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February 10, 2015



The term "claimant" is part and parcel of "national insurance" - i.e. you pay your contributions up-front and can then make a claim in the event of misfortune. It has acquired more negative connotations over time (demanding, importunate), but the original sense implied entitlement (a word that has also been demeaned over time).

The term "recipient" is more neutral. You might have a right to receive (e.g. share dividends), or you might be benefiting from the generosity of others ("the dole"). Perhaps the real ideological change over the last 30-odd years is the growing use of the phrase "on benefits", with its echo of "on drugs".

Icarus Green

Shinzo Abe has said relatively similar things in the past about pay rises. Its always funny conservative politicians urging their donors to hike pay when everyone knows the sole purpose of conservative political parties is to reduce worker pay. Of course, they can't actually say that out loud and so talk about "structural reforms" or "efficiency measures".


why not take it at face value. He could simply be giving an idea and a prompt to any business with the cash who are inclined to listen to him. And a something for a employee to reference when discussing pay. Regarding terminologies Benefit always struck me as a odd term. Contradictory and politically confusing that a position deemed to be unfavorable be associated with being Benefitial.


Not sure the point about welfare reduction is correct.

When welfare is reduced employment becomes more attractive, as there is first mover advantage for welfare recipients there will be a shift from welfare into work.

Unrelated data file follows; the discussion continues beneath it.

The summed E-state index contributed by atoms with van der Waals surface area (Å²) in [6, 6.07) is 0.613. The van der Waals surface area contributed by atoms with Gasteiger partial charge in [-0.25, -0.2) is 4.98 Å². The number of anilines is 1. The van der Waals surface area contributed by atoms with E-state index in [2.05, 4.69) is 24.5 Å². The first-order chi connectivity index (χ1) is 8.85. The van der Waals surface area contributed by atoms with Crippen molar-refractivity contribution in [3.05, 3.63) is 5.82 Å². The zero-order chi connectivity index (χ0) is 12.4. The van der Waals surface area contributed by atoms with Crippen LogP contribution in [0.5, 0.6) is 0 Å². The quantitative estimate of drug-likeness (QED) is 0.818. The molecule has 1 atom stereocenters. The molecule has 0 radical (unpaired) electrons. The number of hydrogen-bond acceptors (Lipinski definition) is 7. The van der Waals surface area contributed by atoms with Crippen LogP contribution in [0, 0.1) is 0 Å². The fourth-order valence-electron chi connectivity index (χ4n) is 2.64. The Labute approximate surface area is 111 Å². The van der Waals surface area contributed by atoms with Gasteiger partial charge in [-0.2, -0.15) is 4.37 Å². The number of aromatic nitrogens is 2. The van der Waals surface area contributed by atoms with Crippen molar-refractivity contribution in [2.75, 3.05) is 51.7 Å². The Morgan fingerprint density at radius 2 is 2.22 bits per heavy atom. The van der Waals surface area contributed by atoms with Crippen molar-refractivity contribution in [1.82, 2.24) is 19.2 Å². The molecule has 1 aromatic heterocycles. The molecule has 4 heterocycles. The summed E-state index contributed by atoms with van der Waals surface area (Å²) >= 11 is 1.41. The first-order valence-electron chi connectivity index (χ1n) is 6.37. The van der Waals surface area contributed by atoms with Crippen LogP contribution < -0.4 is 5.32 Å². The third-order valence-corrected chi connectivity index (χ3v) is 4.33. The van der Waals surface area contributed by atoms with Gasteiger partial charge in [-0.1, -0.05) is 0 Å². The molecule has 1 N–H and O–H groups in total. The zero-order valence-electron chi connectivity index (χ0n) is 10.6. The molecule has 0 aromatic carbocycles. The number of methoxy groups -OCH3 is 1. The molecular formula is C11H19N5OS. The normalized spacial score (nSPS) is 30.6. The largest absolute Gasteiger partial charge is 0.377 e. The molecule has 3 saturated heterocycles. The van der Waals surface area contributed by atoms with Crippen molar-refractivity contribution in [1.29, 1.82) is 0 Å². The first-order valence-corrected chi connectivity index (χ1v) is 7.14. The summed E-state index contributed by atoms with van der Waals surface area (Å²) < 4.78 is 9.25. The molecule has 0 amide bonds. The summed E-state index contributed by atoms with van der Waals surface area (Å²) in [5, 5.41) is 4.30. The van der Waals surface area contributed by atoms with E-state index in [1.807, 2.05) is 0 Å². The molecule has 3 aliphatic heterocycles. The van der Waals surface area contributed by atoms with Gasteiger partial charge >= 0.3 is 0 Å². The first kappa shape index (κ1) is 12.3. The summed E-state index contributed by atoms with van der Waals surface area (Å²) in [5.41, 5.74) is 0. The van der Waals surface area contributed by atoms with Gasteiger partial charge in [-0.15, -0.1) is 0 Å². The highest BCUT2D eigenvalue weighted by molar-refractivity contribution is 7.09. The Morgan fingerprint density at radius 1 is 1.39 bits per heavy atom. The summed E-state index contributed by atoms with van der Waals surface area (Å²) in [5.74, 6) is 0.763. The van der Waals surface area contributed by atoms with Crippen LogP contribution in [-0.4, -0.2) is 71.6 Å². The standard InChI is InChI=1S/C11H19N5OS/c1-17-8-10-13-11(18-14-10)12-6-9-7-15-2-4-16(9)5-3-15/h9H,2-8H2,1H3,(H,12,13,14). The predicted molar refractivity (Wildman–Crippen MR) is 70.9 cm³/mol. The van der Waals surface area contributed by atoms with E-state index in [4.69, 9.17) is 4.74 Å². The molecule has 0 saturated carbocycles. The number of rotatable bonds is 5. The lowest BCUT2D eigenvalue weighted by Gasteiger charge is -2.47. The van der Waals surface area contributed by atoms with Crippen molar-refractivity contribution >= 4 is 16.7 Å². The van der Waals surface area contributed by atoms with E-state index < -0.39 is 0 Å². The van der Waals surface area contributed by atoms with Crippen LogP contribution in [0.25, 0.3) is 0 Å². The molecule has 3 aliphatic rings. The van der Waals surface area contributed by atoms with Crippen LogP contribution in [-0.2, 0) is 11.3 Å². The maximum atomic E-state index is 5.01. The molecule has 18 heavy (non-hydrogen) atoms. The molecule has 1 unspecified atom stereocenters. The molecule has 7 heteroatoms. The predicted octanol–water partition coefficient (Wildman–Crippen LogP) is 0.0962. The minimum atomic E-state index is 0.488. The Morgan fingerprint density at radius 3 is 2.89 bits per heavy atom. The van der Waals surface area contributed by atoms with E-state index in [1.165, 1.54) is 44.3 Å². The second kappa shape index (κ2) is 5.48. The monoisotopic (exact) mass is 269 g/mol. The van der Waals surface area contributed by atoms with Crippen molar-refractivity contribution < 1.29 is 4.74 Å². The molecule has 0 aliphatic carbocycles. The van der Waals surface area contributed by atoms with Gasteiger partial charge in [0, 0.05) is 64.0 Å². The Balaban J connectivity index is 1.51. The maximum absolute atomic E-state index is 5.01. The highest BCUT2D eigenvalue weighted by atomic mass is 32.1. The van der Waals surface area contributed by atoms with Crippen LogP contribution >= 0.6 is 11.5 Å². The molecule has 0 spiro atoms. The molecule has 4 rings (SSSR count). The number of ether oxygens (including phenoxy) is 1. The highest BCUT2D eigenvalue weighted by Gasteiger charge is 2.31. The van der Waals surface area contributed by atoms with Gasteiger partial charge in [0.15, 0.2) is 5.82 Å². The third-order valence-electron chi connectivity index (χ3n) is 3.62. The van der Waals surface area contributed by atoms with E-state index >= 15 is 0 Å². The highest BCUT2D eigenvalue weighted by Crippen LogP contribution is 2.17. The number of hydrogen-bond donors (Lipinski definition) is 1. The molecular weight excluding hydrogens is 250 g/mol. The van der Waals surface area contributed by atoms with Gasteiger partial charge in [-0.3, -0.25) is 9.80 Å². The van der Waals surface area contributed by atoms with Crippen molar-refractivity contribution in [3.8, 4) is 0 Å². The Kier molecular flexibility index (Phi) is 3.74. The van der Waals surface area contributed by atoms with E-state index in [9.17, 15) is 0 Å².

While there may not, initially, be sufficient employment for all those on welfare there will be a net collective benefit in reduced welfare payments and increased output which all things being equal should further increase employment.

This logic cannot apply to wage increases because there is first mover disadvantage so no incentive for the process to start.

Luis Enrique

I am looking forward to headlines about Cameron being anti business


"When welfare is reduced employment becomes more attractive, as there is first mover advantage for welfare recipients..."

Is that right if there are several unemployed per available job? Person A might decide to continue on current benefits rather than take a job, but at least one of persons B,C and D will presumably go for it. There's no reason to think that A (who is demonstrably less motivated) would be more productive in the job than whichever out of B,C and D has the gumption to apply.

Your point would be right if *all* the unemployed were waiting for wages to rise (or benefits too fall), but is that really true now?


If welfare reform worked, which it doesn't, it would drive wages down not up.

Ralph Musgrave

A pay rise for all employees would boost inflation, which might induce the authorities to cut stimulus, which would raise unemployment. (Though admittedly with inflation below 2% that might not happen).